Alison Herwitt, legislative director for HRC, said the hearing is
designed to help educate Congress in the hopes of passing a fully
inclusive ENDA bill next year.
"The hearing, while not on any piece of legislation, is part of the
education process to move us forward," said Herwitt.
She said the subcommittee has not yet sent out formal invitations for
the hearing, but she expects that Massachusetts' Diego Sanchez, a
member of HRC's Business Council and director of public relations and
external affairs for AIDS Action Committee, will be among those
testifying. She said other people on the panel to testify will likely
include people who can talk about anti-transgender job discrimination
firsthand, legal experts, and representatives from the business
Herwitt said a coalition of LGBT and civil rights organizations,
including HRC, NCTE, the National Gay and Lesbian Task Force,
the ACLU and the National Center for Lesbian Rights, have been
coordinating strategy for the hearing and have been meeting and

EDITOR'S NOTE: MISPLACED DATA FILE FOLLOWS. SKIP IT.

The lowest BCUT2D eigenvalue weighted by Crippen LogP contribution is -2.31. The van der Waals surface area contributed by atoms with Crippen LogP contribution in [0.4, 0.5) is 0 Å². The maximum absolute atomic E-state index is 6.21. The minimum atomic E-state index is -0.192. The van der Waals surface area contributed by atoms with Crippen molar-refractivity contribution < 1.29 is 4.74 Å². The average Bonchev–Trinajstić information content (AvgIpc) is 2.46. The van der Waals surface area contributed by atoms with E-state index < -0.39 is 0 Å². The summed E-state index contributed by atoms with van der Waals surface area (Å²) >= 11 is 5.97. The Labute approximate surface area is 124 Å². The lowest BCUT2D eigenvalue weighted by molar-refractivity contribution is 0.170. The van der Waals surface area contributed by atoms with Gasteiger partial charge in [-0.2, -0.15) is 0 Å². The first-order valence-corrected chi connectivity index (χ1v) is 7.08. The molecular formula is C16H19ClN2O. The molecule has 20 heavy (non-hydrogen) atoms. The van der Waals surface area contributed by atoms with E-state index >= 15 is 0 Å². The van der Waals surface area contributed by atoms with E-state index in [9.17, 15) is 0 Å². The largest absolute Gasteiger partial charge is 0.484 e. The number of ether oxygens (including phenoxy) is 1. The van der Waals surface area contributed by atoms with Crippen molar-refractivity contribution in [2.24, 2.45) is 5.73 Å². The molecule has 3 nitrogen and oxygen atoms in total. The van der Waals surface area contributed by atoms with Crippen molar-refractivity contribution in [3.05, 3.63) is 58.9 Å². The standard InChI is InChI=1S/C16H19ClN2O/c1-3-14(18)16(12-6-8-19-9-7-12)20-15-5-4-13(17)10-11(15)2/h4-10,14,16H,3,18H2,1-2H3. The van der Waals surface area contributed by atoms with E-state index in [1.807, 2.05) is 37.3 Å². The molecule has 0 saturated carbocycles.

talking regularly. She said HRC's differences with those organizations
over ENDA have not impeded that collaboration.
"I think we're all professionals and we're all working towards the
same goal, and we're working together to educate members of Congress
on why we need a fully inclusive bill, and this hearing is part of
that process," said Herwitt.
When asked to characterize the relationship between HRC and the other
LGBT groups in preparing for the hearing Keisling responded, "I don't
think I would characterize it. I don't think it's particularly
relevant to the hearing."
Copyright (c) 2007 Bay Windows Inc.
So to that "hangover" of mine. Yeah, I no longer trust the system. I was born and raised in Oregon and it will forever be my home and foundation. But now I live in Missouri and I've embraced the parochial attitude of "Show Me". If the hearing produces movement on legislation. If the hearing put us back into ENDA as originally introduced. If the hearing produces significant understanding of transgender issues - at least in employment - that results in the "education" that Barney Frank declared necessary and a certain major lobbying organization apparently failed to accomplish on its own. Then maaaaaaybe, I'll feel better about this.